Glendevon King strategy aims to separate company risk from country risk
Richard Kendall and Nicola Marinelli of Glendevon King Asset Management believe big is not necessarily beautiful when it comes to fixed income fund management.
Founded in 2006, Glendevon King is a London-based boutique fixed income asset management firm that actively manages money for institutional investors, private banks, family offices and ultra high-net-worth individuals through managed accounts and registered funds.
Glendevon, which has assets under management of just over $150 million, runs seven strategies. These include investments in euro-denominated yield curve steepeners issued by financials, convertible bonds, a long/short arbitrage fund, and its Nordic exposure strategy. Its flagship income fund had between July 2007 (its launch date) and April 30, 2011 returned a net 66.4%. The fund also avoided a negative return in 2008, when asset prices across the fixed income world collapsed.
While still small in terms of AUM and number of staff – the funds are managed by three portfolio managers: Peter Baum, Yannick Naud and Nicola Marinelli – Glendevon believes there are advantages to this structure. With the three portfolio managers having worked for a combined 53 years in the fixed income markets, clients know their money is being managed by a trio who have experience of several credit cycles. Additionally, the lack of a cumbersome bureaucracy is another benefit.
Lines of communication
“What really distinguishes us is that when the portfolio managers are looking after clients’ money, the client can actually talk to them,” says Richard Kendall, chief executive at Glendevon. “How many other asset managers can tell you that? There will be a lot of bureaucracy that stops that. Every day I hear the portfolio managers talking to clients, telling them how they see events unfolding and where money should be deployed.”
Kendall joined Glendevon in February 2010 as general counsel, having been a partner specialising in the debt markets at law firm Ashurst for 15 years. In November 2010, Glendevon formed a board of directors at the behest of its founder, Alistair King, who wanted to put in place a clear management structure. Kendall was promoted to chief executive in February.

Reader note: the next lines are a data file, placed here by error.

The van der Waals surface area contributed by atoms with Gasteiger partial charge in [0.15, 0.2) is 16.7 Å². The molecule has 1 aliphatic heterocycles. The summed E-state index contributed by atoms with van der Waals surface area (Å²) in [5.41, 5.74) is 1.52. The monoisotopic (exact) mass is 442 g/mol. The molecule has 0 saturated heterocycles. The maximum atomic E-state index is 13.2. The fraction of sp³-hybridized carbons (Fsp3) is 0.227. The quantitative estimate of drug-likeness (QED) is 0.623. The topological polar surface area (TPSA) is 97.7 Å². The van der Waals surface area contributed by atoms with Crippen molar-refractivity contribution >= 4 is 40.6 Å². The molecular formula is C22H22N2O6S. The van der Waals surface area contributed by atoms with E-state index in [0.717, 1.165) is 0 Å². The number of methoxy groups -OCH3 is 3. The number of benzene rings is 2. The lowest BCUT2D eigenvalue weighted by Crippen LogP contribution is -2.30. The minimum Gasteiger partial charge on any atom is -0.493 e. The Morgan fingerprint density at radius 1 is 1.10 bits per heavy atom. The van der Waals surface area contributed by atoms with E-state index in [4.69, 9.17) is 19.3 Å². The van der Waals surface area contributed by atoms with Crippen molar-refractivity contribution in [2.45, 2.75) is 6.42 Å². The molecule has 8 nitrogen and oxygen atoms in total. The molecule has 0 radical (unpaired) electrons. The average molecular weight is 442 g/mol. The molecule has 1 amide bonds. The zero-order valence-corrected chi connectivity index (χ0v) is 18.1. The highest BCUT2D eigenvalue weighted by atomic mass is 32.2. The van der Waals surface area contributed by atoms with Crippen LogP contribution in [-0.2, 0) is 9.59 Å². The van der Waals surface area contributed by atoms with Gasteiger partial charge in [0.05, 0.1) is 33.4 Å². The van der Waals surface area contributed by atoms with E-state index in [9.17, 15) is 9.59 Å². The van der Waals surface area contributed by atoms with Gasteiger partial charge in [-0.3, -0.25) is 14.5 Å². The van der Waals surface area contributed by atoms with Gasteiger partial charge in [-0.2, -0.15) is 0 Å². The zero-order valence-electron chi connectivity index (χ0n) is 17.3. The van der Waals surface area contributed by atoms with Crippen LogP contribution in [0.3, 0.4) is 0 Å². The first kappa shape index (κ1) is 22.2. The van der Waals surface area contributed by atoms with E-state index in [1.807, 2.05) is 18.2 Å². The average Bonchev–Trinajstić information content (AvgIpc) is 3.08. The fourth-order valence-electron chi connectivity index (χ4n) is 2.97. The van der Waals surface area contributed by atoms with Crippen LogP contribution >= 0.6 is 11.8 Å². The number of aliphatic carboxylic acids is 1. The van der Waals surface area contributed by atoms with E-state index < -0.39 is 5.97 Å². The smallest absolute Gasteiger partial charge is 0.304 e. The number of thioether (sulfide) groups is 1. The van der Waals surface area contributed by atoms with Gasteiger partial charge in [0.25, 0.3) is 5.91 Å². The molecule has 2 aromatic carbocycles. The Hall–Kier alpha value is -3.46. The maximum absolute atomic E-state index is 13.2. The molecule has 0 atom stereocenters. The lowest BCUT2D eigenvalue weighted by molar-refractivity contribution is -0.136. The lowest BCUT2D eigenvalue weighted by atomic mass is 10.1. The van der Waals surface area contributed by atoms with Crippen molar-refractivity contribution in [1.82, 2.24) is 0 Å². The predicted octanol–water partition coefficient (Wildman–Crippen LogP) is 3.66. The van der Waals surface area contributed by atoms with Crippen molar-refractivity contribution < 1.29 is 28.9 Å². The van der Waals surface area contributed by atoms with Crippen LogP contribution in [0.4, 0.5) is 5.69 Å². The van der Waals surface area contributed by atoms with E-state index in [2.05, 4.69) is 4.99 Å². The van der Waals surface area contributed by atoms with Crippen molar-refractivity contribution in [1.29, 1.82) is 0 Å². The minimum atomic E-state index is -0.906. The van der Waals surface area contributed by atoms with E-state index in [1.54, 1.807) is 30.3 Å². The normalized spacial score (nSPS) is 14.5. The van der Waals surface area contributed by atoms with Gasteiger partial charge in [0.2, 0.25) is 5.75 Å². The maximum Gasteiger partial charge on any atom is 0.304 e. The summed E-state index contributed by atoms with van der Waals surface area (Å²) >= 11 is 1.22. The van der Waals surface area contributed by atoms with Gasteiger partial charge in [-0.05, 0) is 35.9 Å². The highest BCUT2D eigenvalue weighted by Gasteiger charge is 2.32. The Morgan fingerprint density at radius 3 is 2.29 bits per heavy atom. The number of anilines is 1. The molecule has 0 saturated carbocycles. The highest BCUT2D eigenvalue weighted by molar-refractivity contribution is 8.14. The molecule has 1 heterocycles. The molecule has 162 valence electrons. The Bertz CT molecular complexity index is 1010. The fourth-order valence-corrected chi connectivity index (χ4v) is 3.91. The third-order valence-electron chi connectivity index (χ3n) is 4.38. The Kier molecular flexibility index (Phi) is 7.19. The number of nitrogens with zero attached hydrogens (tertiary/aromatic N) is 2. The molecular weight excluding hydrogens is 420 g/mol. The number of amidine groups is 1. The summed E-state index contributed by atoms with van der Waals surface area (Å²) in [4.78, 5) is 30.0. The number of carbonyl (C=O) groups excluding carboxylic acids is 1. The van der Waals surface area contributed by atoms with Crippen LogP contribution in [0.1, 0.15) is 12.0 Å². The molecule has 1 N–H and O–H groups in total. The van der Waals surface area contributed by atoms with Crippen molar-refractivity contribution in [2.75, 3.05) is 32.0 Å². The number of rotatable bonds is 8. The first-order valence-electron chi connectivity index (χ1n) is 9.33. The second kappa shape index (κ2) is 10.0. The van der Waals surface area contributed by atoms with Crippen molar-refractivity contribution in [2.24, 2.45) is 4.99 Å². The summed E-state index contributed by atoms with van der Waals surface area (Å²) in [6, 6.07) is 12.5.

“The board was formed to give the firm both a management structure and more focus and shape to our basic objective, which is to build assets under management, but do it in a structured and compliant way. That means making sure we have clear mandates with our clients: whenever we take on a new client, we sit down and agree a remit with them as to what their risk appetite is, and what they would like us to invest in,” says Kendall.
In terms of its primary goal, Kendall wants to grow AUM by between $50 million and $100 million within the next year; something he believes can be achieved by existing clients investing more money with Glendevon, and new clients coming on board, which he says often results from word-of-mouth referrals.
Nicola Marinelli joined the firm in 2009, and specialises in corporate and government bonds. He says one of the advantages of Glendevon, compared with a private bank or wealth manager, is that it does not try and force a fixed asset allocation on clients, but tries to build tailor-made strategies targeting the best medium- to long-term risk/reward.